Thursday, April 12, 2012

A Motherhood Mantra for those less-than-perfect days

It's ironic that after writing that last post about choosing to be a full-time mom, we've had just about the worst week yet around here. Or maybe it's not ironic at all — it's just a faithful representation of what this lifestyle entails: the best of times, the worst of times, and everything in between.

Nothing too dramatic has happened, which is perhaps what makes this week so infuriating. Evan's got some major allergies and may be teething, which makes him a giant cranky monster. But other than that, there's no "cause" for our foul moods and short fuses, nothing we can point to and say, "When we fix this or when this ends, everything will go back to normal." So, on top of being cranky, we are a left a bit helpless an stranded.

Unfortunately, that's just how it is. It's a very win-some, lose-some life. Some days are filled with laughter and new experiences and those loving, tender moments that remind you that to be a mother is to fulfill your highest purpose. Some days are filled with tears, anger and yearning for the time when no one depended on you for every little thing or clung to your leg with an iron grip, begging for more animal crackers on the verge of an explosive tantrum if those requests are not met. And, oh yes, for those days when you used to be able to pee alone without little hands pounding on the door or wandering in just to see what's going on.

Hence the ol' motherhood cliche: It's so hard, but it's so worth it.

I hate to say it, ladies, but this awful, worn-out cliche is true. It is SO HARD. It makes you want to cry and scream every bit as much as it makes you want to smile. It makes you wish for any life but your own, just like it makes you grateful that heaven smiled upon you the day you were blessed with a child.

But remember what it is you are doing as a mother: You are raising a human being. You are, in essence, creating a person from scratch. You are daring to make the world a better place by shaping a young mind to be curious, be smart, be kind, be loving, be adventurous, be generous, be an individual. You believe enough in yourself to impart your ideals and values onto another human being who will then go out into the world and leave his or her mark forever. And, you are forging a bond that is one of the most important things your child will ever have — the love of a mother.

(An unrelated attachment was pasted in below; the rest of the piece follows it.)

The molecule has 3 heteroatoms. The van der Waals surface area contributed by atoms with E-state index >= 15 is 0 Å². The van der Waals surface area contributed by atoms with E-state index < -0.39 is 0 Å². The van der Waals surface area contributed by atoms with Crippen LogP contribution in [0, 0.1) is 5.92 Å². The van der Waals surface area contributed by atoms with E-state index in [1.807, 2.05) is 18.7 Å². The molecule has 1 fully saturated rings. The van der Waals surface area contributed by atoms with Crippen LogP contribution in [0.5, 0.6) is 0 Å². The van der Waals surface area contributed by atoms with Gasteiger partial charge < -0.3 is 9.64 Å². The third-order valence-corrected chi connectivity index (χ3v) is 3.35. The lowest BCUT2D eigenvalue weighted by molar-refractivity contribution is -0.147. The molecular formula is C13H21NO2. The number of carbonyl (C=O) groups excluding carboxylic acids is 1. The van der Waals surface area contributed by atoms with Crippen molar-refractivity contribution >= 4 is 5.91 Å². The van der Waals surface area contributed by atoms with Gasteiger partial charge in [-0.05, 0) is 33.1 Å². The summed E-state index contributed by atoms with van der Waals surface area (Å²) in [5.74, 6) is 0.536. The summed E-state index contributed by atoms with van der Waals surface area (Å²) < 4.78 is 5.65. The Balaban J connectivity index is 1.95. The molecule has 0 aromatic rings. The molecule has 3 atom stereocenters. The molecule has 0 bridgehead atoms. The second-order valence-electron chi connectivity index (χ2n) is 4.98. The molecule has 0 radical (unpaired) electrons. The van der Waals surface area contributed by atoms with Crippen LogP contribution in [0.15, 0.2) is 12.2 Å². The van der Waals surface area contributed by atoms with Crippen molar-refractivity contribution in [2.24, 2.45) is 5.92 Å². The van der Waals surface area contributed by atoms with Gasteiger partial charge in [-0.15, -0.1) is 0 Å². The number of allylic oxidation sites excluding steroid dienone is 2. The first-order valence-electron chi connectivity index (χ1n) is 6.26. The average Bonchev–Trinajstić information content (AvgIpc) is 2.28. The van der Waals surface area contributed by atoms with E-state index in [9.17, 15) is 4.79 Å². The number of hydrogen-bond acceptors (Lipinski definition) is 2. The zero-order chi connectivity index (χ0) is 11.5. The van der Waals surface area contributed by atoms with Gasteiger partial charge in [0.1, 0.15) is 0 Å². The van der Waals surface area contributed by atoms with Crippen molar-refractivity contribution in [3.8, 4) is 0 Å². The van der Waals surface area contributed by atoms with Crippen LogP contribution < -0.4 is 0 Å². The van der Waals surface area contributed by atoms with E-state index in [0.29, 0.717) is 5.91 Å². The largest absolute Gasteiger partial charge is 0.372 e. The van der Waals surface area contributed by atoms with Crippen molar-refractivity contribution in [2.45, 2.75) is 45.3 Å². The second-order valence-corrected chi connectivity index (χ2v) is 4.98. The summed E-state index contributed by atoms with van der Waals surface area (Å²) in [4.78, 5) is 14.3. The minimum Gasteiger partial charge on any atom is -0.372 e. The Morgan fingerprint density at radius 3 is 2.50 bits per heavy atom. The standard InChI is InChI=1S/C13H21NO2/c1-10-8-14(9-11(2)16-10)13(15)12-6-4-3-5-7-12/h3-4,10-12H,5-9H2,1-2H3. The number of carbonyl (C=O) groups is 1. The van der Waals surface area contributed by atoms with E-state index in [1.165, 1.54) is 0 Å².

And that's why it's SO WORTH IT.

When my little dude was about two months old I came up with a Motherhood Mantra to remind me that what I'm doing is so very, very important. I wrote it on a 3x5 card and put it on my nightstand so I would see it and repeat it every day. It reads:

"My child is a divine gift. Being a mother is the most important duty I have ever been given. I will care for my child with patience and joy and be grateful for the privilege of this honor."

Reading this daily helps shift my focus when I delve into despair or self-pity or just plain boredom. My child IS a gift from God. I am unbelievably blessed just to have him here, healthy and whole. Being a mother IS more important than any job I could ever hope to hold. I WILL care for my child with patience, and I WILL remind myself daily that this is a great honor bestowed upon me by my Heavenly Father.

And because I like you all so much — you stalwart mothers, future mothers, and mothers at heart — I made a little printable so you can put this by your bedside too:


  1. Love the printable! It is so perfect and what a great mantra to repeat everyday. Thanks for sharing Lindsay!

  2. Lindsay, I took a few quotes from this post and recorded them in my journal. I especially liked these parts: "You are daring to make the world a better place by shaping a young mind..." and "You believe enough in yourself to impart your ideals and values onto another human being..."

    I enjoyed these jewels of wisdom. Thank you!

  3. You're welcome, Michelle. And Heather, what a great compliment. I'm so glad you were inspired :)

  4. Lindsay, I was able to save it as a jpeg, but how can I make it a pdf? Thanks.

    1. I only uploaded a JPEG and I don't have the original file anymore, so I can't get a PDF from my end, sorry. But if you have a graphics editing program like Photoshop you can usually save it as a PDF that way.

    2. All right. No problem. I wonder if I can actually print it as a photo, then scan it and save as PDF.

    3. Yeah, I'm sure that would work. What are you using it for, just out of curiosity?

    4. I would like to look at it often. I also think it'd be a good handout (even if it's as a 4x6 photo) to have available to postpartum doula clients. I remembered about it when I was looking at quotes on my pinterest board.